o    “Father, please save us! I set out to discuss the chapel repairs with Lord Rothchild and so I waited for an opportune moment to sneak into his chambers. I wish now that I hadn’t, for when I entered, I was greeted with the sight of both Lord and Lady Rothchild in bed, deathly pale, and covered in a patchwork of bandages, ointments and salves. All of this to treat a myriad of horrible, bleeding sores that have appeared on their skin. It was horrible.”
o    “Even more terrible was the surprise return of Ombras, who had gone only to get even more bandages from his office. He chided me for not heeding his warnings and told me that the Lord had contracted some sort of malady, probably from his contact with the Ghost Grunj during his last expedition. But Ombras had been on that expedition as well. Why wasn’t he sick? He showed me his arm, covered in the same sores as poor Lord Rothchild. Ombras was ill too, and when he saw the horror in my eyes, he laughed at me and said I may be infected now as well.”
o    “As it turns out, I have not fallen prey to the same malady as Rothchild and Ombras. Thank the Father. However, the pox have spread to his hands and face, so Ombras is no longer fit to be seen. That means I am in charge of nursing them. I do wish we had a priestess here. They are not recovering. If anything, their skin is getting worse. Indeed, I am alarmed at the amount of blood seeping from their wounds each day. They live, but they are wasting away.” 
o    “One of the soldiers made a disturbing confession today. When he was with Rothchild on his latest excursion, they came across a village of grunj living deep in the wilderness. Rothchild and Ombras were looking for something there and when negotiations failed, the boy said the soldiers were given the order to destroy the village and kill any who resisted. If they found the book, they were not to touch it for any reason, but to tell the lord. The entire village was wiped out, down to the last child.
o    “I knew the end of this story, but I asked the boy anyway because I had to know for sure. What of the book? He saw it, and it was as I feared, a blank book. Rothchild and Ombras killed an entire village of grunj in their search for some relic. And now they are cursed with these sores that will slowly bleed them to death. Am I wrong to be relieved? At least the rest of us will be spared the horror of their disease. But, what else does the curse have in mind for us? I will save this manor by disposing of these three wretched souls and their confounded book.”
o    “My mission is even more critical than I originally thought. Once they passed, their bleeding stopped and the scabs on their skin fell away. They’re not covered in sores. They’re covered in writing… beautiful”
o    “There is an old crypt hidden away in the woods to the north of here. I think it is Borakki in origin. They bodies won’t burn. The book won’t burn. A feeling of unease has come over me that I cannot adequately describe. I must hurry.” 
o    “It is done. I collected the boy and a few of his fellow soldiers and told them it was time to redeem themselves for the murders of the grunj. We broke the seal on the Borakki crypt and threw the bodies of Lord and Lady Rothchild and Ombras inside. Then, we sealed it as best we could. I am seeing them in my sleep. This place feels like a prison. I am not sure how much longer I can remain here. Father bless us all.”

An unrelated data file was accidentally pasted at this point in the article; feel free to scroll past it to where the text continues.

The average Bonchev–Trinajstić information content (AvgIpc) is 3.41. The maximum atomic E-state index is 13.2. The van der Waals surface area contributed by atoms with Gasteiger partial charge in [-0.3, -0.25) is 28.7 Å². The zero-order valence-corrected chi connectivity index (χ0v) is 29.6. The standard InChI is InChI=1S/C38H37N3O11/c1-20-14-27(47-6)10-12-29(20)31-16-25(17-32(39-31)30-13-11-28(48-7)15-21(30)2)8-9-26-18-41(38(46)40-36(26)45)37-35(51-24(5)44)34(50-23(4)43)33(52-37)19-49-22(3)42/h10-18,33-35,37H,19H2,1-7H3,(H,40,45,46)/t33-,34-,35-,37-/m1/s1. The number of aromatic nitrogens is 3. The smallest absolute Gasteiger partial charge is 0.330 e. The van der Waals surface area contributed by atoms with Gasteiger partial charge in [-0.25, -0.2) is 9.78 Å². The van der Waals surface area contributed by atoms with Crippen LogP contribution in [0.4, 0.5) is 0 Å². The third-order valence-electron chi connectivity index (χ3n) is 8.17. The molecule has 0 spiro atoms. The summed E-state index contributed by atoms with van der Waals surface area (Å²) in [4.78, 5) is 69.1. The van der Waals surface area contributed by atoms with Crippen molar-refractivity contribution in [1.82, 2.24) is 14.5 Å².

Also, peppered throughout the last several pages of the journal are the same symbols found on the floor of the chapel...

The PCs conclude that Rothchild was likely a mage who got himself into some nasty mess with some grunj relic, and that Grimjaw is here searching for Rothchild's body and the book mentioned by the priest, all of which is fortunately holed up in some borakki crypt which lies somewhere to the north.

Umm... Are You Sure About This?

The discussion of what to do about the ratlings flares up again and this time, the group is certain the invaders must be dealt with now. Vitro, who has been listening to the proceedings using his rune, The Vault, contacts the group inside and a plan is formulated.
Eavesdrop -- You can listen in on a conversation up to 40 meters away regardless of how quietly the participants are talking. Only magical means can hide the conversation from you.
Far Whisper -- You whisper a message that travels on the wind to a target up to 100 hexes away. The target hears the message as though you whispered it directly into his ear and he will know from who the whisper came, but not necessarily where unless you wish him to know.
Vitro figures he can use his portals to get the group back together in the church if he can get onto the wall for a moment. Then, an ambush can be made by luring Grimjaw inside the church. Perhaps if they say they found Rothchild's body and a book, the ratling leader will be convinced to enter the church regardless of his superstitions. He can then be dispatched and the rest of the rats will fall into disarray!

They implement their plan at night. Vitro and CJ manage to scale the wall unseen and portal into the church. The group informs the ratling guard of their find and ask that Grimjaw come at once. He does, but when Sedgewick tells the ratling that they found Rothchild's body and book, Grimjaw simply instructs them to bring them to the manor and turns to leave. After a moment or two of indecision, CJ and Anatoli make a command decision and engage the ratlings.